Colombia will vote in an October 2 plebiscite held to gauge popular sentiment concerning the peace accords recently finalized between the Colombian Government and the guerrilla group FARC. The country’s main labor unions support the deal.
The signing and the expected electoral approval of the peace agreements would bring to an end the armed conflict waged between the FARC, the Colombian Government and numerous paramilitary factions which has caused more than 267,000 violent deaths as well as millions of victims, making Colombia the country with the second highest number of internally displaced people in the world, over 7 million.
Indeed, this peace deal, negotiated over the past four years in the city of Havana, Cuba, would culminate in the transition of the FARC from an armed insurgency group, formed 52 years ago, into a political party accorded minor congressional representation.
Such a deal, brokered during four years of intense negotiations, covers six chapters and marks a novel attempt to seriously incorporate a platform for justice and victims within the more concrete process of ensuring that the insurgent armed group makes the transition from military-guerrilla struggle to electoral politics.
The chapter on victims and its relation to justice seeks to uphold three core elements, via a form of transitional justice based on truth, reparation and no repetition.
Herein, for all those who openly and completely profess their crimes, they will be accorded a form of non-incarcerated punishment which will involve both territorial seclusion and community-focused reparation-type work. All other perpetrators of crimes against humanity who do not voluntarily confess will face jail time of between 15 and 20 years.
This model of justice moves beyond a Kantian and Hegelian understanding of punishment as retribution towards a Hobbesian understanding wherein any form of penance should focus on the reformation and education of the guilty party.
The Colombian union movement has, like many other social movements, suffered enormously during this decades´-long conflict.
The database of the National Union School of Colombia (ENS) paints a torrid picture of the woes bestowed upon Colombia’s unionists: from 1986, the year marking the creation of the country’s largest union confederation (the CUT) until August 26, 2016 (the date of the formal end of the peace negotiations), 14,103 violations have been recorded against this population, including 3,043 murders, 6,872 death threats and 1,895 forced displacements.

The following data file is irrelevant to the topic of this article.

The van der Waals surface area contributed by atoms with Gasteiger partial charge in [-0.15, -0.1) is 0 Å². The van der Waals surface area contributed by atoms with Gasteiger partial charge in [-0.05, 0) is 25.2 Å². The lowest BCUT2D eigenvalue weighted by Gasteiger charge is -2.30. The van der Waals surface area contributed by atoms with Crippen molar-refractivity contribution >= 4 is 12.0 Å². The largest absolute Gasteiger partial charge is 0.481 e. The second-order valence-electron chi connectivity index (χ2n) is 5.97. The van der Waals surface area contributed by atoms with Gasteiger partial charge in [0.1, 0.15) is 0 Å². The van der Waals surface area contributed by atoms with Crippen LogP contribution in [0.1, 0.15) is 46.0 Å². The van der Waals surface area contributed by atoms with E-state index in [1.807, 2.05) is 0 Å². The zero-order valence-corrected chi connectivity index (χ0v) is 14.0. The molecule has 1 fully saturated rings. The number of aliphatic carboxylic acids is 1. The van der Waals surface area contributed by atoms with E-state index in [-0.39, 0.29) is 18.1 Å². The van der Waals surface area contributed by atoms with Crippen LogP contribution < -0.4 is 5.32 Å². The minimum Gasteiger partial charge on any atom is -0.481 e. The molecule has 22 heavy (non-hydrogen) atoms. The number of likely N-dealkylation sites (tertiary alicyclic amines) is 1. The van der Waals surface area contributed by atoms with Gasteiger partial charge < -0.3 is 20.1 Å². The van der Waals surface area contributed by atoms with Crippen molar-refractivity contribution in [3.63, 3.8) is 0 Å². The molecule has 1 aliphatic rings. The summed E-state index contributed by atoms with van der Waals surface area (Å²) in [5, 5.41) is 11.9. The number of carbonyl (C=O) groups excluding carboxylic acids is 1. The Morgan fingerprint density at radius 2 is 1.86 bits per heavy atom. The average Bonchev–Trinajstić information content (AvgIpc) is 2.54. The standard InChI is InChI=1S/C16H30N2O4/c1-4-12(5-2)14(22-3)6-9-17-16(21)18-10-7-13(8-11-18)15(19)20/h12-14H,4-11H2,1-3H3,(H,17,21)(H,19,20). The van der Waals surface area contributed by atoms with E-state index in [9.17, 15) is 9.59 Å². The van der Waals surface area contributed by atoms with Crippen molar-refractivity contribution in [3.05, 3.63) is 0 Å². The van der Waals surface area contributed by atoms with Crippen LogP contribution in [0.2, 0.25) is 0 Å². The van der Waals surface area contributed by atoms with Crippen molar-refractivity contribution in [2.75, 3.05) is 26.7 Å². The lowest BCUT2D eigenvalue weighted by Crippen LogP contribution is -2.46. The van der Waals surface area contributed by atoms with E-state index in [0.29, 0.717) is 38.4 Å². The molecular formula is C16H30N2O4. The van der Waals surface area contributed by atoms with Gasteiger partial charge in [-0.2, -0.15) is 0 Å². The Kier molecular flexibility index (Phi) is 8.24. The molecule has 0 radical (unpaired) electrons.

Although the FARC has not been one of the major perpetrators of anti-unionist violence, being responsible for an estimated 3% of all violations (432 in total), as opposed to 24% for paramilitary groups, 7% for State organisms and over 64% unaccounted for, without doubt the existence of the guerrilla-State conflict has markedly and historically exacerbated both anti-union violence and anti-union business and State practices.
The weak and fragmented nature of Colombian unions underlines this point. Union density, for 2014, came to only 4.5% of the workforce and over 80% of Colombian unions have less than 100 members, a factor which severely limits their bargaining leverage.
Indeed, a recent study by the ENS showed that only 0.3% of all formally-registered Colombian businesses had signed a form of collective bargaining agreement, a fact that demonstrates the extremely precarious nature of social dialogue in the realm of labor relations.
The peace agreements, as such, offer a new beginning for the Colombian labor and social movements as a whole.
For decades workplace and broader socio-political and land-based struggles have been tinged with the tag of being sympathetic, if not openly in collusion with, the FARC and other guerrilla groups.
Branches of the Colombian government have even been found to have had directly conspired with far-right paramilitary factions as a means of threatening and murdering unionists who were deemed as being thorns in the side of the Colombian State.
For instance, in 2011, Jorge Noguera, the former director of the former state intelligence agency DAS, was sentenced to 25 years in prison for the crime of criminal association with paramilitaries that resulted in the murder of, at least, seven union leaders.
And while anti-union violence and persecution has decreased significantly since the end of the far right-wing presidency of Alvaro Uribe in 2010, there were still 130 unionists killed between 2011-2015, even after President Juan Manuel Santos signed a Labor Action Plan with his US counterpart Barack Obama as a means of ending union persecution and improving the Colombian government’s protection of fundamental labor rights.
Without doubt the possibility of broadening union freedoms and the avenues open to peaceful social protest become much stronger in a context where war no longer exists.
It is for this reason that the vast majority of Colombia’s union leadership is actively supporting the peace process and, especially, the Yes campaign for the plebiscite that will determine whether or not the Agreements receive the required electoral support.
The CUT, the teachers’ union, Fecode (the largest union federation in the country) and the petrol-workers’ union (USO), are all currently conducting nationwide workshops, in alliance with diverse NGOs, which are geared at both informing union members and the wider community of the content of the agreements as well as discussing how the Colombian union movement can both grow in size and influence in a context in which the FARC have laid its arms to rest.
Author Daniel Hawkins is the Director of Research of the National Union School of Colombia (ENS)